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Water: Microbial

Thesaurus of Terms Used in Microbial Risk Assessment: 5.11 Economic Terms

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benefit

The degree to which effects are judged desirable.  (SRA 2004)

benefit-cost analysis

An economic method for assessing the benefits and costs of achieving alternative health-based standards at given levels of health protection.  (EPA 2005b)
RELATED TERMS: cost-benefit analysis

contingent valuation method

The use of surveys of individuals to elicit their preferences, measured in monetary terms (willingness to pay, or WTP), for a specified improvement in their health outcomes.  It circumvents the absence of markets for health outcomes by presenting survey respondents with hypothetical markets in which they are asked their WTP for the improvement in question.  (USDA 2004)

cost-benefit analysis
  1. An evaluation of the costs which would be incurred versus the overall benefits of a proposed action, such as the establishment of an acceptable exposure level of a pollutant.  (EPA 2004)
  2. A quantitative evaluation of the costs which would have incurred by implementing an environmental regulation versus the overall benefits to society of the proposed action.  (EPA 2005b)
  3. A comparison of alternative interventions in which costs and outcomes are quantified in common monetary units.  (NLM/NICHSR 2004)

A formal quantitative procedure comparing costs and benefits of a proposed project or act under a set of pre-established rules.  To determine a rank ordering of projects to maximize rate of return when available funds are unlimited, the quotient of benefits divided by costs is the appropriate form; to maximize absolute return given limited resources, benefits-costs is the appropriate form.  (RAIS 2004, SRA 2004)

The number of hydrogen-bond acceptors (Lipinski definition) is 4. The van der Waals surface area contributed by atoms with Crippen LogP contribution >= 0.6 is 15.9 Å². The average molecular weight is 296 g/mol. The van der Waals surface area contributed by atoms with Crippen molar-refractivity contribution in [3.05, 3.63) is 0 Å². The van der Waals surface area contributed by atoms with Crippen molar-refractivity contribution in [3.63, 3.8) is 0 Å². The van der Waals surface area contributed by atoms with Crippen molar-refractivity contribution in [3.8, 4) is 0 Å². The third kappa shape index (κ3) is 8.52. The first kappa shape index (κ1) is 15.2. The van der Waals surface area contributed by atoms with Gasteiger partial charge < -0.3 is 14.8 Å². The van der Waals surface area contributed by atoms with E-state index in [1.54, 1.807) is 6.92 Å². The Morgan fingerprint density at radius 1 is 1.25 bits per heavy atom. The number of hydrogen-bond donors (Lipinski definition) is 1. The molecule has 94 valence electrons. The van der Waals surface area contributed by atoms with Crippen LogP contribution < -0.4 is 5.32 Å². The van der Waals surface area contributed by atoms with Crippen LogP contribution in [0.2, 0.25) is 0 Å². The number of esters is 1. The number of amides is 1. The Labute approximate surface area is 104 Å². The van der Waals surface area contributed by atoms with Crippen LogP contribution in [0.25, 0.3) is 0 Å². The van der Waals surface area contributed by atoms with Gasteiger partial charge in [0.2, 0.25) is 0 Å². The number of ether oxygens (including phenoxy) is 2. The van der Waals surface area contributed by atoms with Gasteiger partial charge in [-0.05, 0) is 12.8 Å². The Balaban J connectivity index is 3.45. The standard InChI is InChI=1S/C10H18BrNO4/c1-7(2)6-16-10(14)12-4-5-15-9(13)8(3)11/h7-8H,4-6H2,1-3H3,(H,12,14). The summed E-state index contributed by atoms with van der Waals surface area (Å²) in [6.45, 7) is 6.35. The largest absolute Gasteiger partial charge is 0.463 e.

RELATED TERMS: benefit-cost analysis

cost-effectiveness analysis
  1. A comparison of alternative interventions in which costs are measured in monetary units and outcomes are measured in non-monetary units, e.g., reduced mortality or morbidity.  (NLM/NICHSR 2004)
  2. An approach for comparing alternative programs or regulations when the benefits are difficult or impossible to translate into dollar terms.  The benefits are referred to as ‘effectiveness measures.”  Costs are measured in monetary terms.  Cost-effectiveness analysis employs a ratio analysis approach, for ranking alternative programs or regulations.  (NYS 1998)
cost-of-illness analysis

A determination of the economic impact of a disease or health condition, including treatment costs; this form of study does not address benefits/outcomes.  (NLM/NICHSR 2004)

cost-of-illness method           (ACRONYM: COI)

An approach that is used to estimate the societal costs of a particular illness or injury in a given time frame (typically a one-year period).  The approach typically focuses on two main types of societal costs associated with the particular illness or injury: direct medical and non-medical costs and indirect costs of lost productivity due to morbidity or premature mortality.  (USDA 2004)

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direct costs

Costs associated with resources expended for health care (compare with indirect costs); does not include lost wages.  (USDA 2004)